How Long Does it Take to Certify a Commercial Airliner?

Peter Lobner

After designing, developing, and manufacturing a new commercial airliner, I’m sure the airframe manufacturer has a big celebration on the occasion of the first flight. The ensuing flight test and ground static test programs are intended to validate the design, operating envelope, and maintenance practices and satisfy these and other requirements of the national certifying body, which in the U.S. is the Federal Aviation Administration (FAA). Meanwhile, airlines that have ordered the new aircraft are planning for its timely delivery and introduction into scheduled revenue service.

The time between first flight and first delivery of a new commercial airliner is not a set period of time. As you can see in the following chart, which was prepared by Brian Bostick (, there is great variability in the time it takes to get an airliner certified and delivered.

Time to certify an airliner

In this chart, the Douglas DC-9 has the record for the shortest certification period (205 days) with certification in November 1965. The technologically advanced supersonic Concorde had one of the longest certification periods (almost 2,500 days), with authorization in February 1976 to conduct a 16-month demonstration period with flights between Europe and the U.S. before starting regular commercial service.

The record for the longest certification period goes to the Chinese Comac ARJ21 twin-jet airliner, which is the first indigenous airliner produced in China. The first ARJ21 was delivered to a Chinese airline in November 2015. The ARJ is based on the DC-9 and reuses tooling provided by McDonnell Douglas for the licensed production of the MD-80 (a DC-9 variant) in China. I suspect that the very long certification period is a measure of the difficulty in establishing the complete aeronautical infrastructure needed to deliver an indigenous commercial airliner with an indigenous jet engine.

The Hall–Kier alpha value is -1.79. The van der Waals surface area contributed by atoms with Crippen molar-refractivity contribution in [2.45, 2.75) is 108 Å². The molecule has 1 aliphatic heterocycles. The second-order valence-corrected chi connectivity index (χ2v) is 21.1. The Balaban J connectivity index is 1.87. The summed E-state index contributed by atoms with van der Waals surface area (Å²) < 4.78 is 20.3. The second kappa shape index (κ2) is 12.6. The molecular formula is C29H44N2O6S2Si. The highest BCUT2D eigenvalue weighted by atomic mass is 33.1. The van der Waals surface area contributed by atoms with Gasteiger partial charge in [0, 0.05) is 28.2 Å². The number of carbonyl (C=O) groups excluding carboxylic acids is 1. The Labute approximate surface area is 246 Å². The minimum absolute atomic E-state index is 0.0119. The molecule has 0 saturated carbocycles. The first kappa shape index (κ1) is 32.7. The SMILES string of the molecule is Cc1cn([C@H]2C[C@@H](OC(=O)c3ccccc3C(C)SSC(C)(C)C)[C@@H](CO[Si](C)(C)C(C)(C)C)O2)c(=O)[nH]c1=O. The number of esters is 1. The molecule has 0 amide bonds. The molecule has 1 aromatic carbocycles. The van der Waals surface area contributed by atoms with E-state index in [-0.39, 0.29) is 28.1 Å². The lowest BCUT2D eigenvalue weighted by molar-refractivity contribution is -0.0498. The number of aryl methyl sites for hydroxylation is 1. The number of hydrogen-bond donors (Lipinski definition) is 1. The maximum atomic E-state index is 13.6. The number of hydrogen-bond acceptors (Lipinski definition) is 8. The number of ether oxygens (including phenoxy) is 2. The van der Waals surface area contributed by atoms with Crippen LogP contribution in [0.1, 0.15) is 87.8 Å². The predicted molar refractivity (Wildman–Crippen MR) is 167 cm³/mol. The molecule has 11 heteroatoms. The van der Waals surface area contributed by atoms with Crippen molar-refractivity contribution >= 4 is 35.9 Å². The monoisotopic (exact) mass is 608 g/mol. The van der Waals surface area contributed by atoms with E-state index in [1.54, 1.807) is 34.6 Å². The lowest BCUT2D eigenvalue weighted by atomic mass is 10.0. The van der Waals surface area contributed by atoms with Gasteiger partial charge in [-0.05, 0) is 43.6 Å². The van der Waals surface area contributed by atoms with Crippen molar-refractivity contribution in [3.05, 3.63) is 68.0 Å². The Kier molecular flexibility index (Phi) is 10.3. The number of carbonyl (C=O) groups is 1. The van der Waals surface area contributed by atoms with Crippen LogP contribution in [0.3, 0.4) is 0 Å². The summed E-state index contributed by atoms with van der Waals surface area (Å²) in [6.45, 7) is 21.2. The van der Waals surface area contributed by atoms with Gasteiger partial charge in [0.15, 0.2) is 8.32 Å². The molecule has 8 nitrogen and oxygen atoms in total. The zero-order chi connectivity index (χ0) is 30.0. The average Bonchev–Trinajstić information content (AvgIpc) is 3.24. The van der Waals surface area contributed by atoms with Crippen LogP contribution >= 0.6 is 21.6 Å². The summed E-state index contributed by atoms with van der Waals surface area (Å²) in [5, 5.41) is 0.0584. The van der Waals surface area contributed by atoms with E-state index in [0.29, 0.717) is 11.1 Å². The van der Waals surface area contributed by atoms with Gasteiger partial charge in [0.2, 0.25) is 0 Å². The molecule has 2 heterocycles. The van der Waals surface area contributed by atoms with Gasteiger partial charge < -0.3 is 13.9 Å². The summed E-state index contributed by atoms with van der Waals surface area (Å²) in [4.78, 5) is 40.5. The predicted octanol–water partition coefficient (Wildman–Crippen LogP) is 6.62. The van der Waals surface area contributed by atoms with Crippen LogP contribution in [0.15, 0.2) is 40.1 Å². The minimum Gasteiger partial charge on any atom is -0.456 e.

In the chart, compare the certification times for the following similar commercial airliners:

  • Four-engine, single aisle, long-range airliners: Boeing 707 (shortest), Douglas DC-8, Convair CV-880, Vickers VC-10, De Havilland Comet (longest)
  • Three-engine, single aisle, medium range airliners: Boeing 727 (shorter), Hawker Siddeley Trident (longer)
  • Two-engine, single aisle airliners: Douglas DC-9 (shortest), Boeing 737, Boeing 757, Airbus A320, British Aircraft Corporation BAC 1-11, Dassault Mercure, Caravelle (longest)
  • Two-engine, single aisle, short range regional jets: Embraer ERJ 145 (shortest), Bombardier CRJ-100, BAe 146, Fokker F-28, ERJ 170, Bombardier CS Series, Mitsubishi MRJ, Sukhoi Superjet, VFW-614, Comac ARJ21 (longest)
  • Four-engine, wide-body, long-range airliners: Boeing 747, Airbus A340, Airbus A380 (longest)
  • Three-engine, wide-body, long-range airliners: Douglas DC-10 (shorter), Lockheed L-1011 (longer)
  • Two-engine, wide-body airliners: Boeing 767 (shortest), Boeing 777, Airbus 350, Airbus A300, Boeing 787 (longest)

Time is money, so there is tremendous economic value in minimizing the time between first flight and first delivery. The first 16 aircraft at the top of the chart all enjoyed relatively short certification periods. This group, which includes many aircraft that appeared in the 1960s – 70, averaged about 400 days between first flight and first delivery.

More modern aircraft (blue bars in the chart representing aircraft appearing in 2000 or later) have been averaging about 800 days between first flight and first delivery (excluding ARJ21).